And north of the Caribbean Sea, Bermuda also has the all-clear from the CDC.
For points-oriented family travelers concerned about Zika, this may again open up options for Caribbean stays at properties such as the Atlantis, Paradise Island; the Grand Hyatt Baha Mar; and the Westin Grand Cayman.
My own family has had a tremendous time visiting the Bahamas and the Cayman Islands, so I’m very relieved they have been labeled Zika-free zones by the CDC. I personally know families who hope to have more children in the near future that are now actively planning trips to these Caribbean (and near Caribbean) destinations almost entirely because they are listed as having no current risk of Zika transmission from local mosquitoes.
Advice for families concerned about Zika
Just because certain destinations are labeled Zika-free on the CDC website, doesn’t mean travelers shouldn’t still exercise caution. According to Dr. Rajiv Narula, MD and founder of the International Travel Health Consultants, there are other factors people contemplating travel to an area that may have a higher Zika risk should consider.
For one, it isn’t all about Zika, Narula said. The same daytime-biting mosquitoes from the Aedes genus that can live indoors and carry Zika can also carry dengue and chikungunya, so take precautions even if Zika isn’t a major concern for you and your family.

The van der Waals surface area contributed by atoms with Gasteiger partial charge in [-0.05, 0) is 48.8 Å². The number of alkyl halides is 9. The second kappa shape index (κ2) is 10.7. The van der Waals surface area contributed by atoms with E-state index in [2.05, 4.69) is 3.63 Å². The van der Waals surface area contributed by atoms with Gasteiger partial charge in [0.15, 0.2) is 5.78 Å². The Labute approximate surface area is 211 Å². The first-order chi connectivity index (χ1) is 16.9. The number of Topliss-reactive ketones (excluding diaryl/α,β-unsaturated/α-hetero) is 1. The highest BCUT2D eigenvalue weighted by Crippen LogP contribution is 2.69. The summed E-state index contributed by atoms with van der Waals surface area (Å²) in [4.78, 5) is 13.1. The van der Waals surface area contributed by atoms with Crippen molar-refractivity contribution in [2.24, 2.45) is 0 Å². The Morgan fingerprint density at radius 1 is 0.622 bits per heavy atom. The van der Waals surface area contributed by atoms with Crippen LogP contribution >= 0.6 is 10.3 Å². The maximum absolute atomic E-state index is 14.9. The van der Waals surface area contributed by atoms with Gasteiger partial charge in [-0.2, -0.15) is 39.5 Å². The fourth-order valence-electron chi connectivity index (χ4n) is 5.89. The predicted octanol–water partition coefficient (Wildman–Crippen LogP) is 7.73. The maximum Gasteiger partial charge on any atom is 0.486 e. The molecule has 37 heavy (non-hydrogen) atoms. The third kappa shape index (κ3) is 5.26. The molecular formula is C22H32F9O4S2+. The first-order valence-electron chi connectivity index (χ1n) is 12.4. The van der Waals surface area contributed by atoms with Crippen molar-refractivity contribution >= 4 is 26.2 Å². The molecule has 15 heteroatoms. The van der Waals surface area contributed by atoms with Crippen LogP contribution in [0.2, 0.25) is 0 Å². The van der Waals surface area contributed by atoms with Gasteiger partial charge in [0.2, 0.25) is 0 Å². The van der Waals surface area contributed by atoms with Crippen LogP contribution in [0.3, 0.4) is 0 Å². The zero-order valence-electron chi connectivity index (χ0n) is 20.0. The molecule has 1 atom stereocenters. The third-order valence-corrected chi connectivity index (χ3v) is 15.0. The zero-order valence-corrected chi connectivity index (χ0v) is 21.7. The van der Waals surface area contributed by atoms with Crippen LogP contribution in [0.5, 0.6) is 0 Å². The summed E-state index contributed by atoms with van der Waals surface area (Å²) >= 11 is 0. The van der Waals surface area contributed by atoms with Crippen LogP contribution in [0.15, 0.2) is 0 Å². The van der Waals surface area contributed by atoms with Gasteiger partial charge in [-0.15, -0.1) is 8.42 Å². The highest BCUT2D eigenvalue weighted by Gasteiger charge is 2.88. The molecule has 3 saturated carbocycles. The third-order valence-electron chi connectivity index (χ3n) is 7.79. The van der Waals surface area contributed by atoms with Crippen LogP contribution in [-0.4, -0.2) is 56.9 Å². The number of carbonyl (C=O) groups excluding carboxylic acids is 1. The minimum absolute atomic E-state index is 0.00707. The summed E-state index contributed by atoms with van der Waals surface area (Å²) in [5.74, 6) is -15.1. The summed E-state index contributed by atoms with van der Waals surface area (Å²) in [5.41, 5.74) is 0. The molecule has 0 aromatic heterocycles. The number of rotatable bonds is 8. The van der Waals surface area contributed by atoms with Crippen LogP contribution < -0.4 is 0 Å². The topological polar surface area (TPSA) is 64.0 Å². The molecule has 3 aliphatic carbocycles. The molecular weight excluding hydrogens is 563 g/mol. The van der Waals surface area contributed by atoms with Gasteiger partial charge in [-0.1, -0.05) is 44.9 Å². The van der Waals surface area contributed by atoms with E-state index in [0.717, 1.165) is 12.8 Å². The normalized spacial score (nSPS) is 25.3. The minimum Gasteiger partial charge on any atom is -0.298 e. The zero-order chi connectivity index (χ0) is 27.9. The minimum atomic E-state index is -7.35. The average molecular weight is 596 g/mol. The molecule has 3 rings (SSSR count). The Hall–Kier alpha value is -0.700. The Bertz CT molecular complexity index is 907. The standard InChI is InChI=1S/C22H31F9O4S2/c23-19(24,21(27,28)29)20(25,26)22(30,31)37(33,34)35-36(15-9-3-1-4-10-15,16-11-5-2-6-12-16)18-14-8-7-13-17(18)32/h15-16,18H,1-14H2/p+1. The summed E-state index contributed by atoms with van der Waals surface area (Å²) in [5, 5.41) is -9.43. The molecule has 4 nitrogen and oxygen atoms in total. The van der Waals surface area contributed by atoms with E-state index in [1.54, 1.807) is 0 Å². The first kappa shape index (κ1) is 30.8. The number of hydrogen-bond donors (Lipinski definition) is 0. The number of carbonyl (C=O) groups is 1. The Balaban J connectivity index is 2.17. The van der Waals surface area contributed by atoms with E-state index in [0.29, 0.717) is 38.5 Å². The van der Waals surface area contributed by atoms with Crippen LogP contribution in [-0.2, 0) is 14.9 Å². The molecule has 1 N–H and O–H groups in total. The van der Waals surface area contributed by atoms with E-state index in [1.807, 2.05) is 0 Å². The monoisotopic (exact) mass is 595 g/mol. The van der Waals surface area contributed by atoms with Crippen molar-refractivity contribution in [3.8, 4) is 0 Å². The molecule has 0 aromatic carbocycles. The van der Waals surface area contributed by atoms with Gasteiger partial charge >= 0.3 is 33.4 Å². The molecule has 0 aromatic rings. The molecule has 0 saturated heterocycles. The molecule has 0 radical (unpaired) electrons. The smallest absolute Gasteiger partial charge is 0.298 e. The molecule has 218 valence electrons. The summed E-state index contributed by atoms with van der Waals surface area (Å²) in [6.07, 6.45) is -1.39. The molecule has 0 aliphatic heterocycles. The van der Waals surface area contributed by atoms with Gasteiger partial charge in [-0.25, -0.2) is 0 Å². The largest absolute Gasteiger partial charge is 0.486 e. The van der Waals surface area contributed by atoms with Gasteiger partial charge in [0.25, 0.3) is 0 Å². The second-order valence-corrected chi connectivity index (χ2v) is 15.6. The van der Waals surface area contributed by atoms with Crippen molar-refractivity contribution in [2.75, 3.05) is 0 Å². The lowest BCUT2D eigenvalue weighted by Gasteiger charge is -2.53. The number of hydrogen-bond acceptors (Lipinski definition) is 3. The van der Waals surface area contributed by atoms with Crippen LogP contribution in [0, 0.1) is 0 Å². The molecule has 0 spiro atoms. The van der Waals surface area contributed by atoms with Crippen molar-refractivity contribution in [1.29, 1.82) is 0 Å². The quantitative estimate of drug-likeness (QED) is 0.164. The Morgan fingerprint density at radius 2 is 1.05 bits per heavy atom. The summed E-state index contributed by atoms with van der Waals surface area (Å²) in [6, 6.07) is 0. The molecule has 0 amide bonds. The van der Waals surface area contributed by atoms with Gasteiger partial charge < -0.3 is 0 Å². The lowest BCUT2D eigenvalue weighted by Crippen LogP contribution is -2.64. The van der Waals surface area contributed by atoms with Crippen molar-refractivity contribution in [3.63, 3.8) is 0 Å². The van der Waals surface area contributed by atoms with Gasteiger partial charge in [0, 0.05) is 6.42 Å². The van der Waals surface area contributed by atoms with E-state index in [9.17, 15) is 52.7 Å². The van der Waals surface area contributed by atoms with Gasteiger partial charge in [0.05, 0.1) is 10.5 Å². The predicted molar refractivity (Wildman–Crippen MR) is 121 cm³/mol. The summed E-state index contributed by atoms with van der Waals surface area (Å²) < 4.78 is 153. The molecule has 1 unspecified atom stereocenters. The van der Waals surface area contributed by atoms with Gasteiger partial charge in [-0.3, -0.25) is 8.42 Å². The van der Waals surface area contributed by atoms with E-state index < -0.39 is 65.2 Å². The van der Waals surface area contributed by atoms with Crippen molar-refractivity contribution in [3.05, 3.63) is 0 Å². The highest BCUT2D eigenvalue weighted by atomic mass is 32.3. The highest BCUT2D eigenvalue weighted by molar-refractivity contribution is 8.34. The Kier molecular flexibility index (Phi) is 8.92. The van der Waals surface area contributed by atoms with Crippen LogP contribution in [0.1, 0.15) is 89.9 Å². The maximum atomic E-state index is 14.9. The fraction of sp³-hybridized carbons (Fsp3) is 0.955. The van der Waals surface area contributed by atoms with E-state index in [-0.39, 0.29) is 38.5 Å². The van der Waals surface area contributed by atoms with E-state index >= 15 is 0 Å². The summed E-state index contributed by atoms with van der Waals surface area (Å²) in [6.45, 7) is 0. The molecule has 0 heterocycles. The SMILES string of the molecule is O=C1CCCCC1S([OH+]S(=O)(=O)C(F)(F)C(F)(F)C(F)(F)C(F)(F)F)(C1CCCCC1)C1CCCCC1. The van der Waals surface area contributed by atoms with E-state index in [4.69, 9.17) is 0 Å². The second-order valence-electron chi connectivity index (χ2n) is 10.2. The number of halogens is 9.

Travelers can also be proactive about mosquito prevention. When indoors, use air-conditioning and/or netting. On sun-exposed skin, use 30% DEET and/or lemon eucalyptus. And on your clothing and in your room, spray Permethrin. This should last up to six washes on your clothing.
Narula does not recommend traveling to areas listed by the CDC with a Zika risk if you are pregnant or planning to become pregnant within three to six months of your visit. (The CDC has reduced its recommendation for how long to wait to become pregnant after traveling to an area with Zika to three months, down from six.)
But keep in mind that conditions can change quickly. Narula suggests that travelers take mosquito-bite-preventing precautions regardless of whether or not your specific destination is on the current CDC Zika risk list. This is especially true because, again, there may be other mosquito-borne diseases in that destination beyond Zika.
In other words, before you head to the Caribbean or a similar island getaway with your family, consult your doctor and have a good mosquito-repellent plan in place before you land — just in case.
To help you stay safe from mosquitos and plan trips to island destinations currently deemed Zika-free, we curated a list of helpful articles to get your family headed in the right direction.
How to plan a Zika-free island vacation
- 5 Easy Ways to Zika-Proof Your Travels
- 10 Amazing Zika-Free Beaches
- Best Ways to Get to the Bahamas Using Miles and Points
- Swim With Pigs in the Bahamas
- Five Things to Know About the Westin Grand Cayman
- 5 Things for Kids to Do in Grand Cayman
- TPG Bahamas Guide
Featured photo by Pola Damonte via Getty Images/Getty Images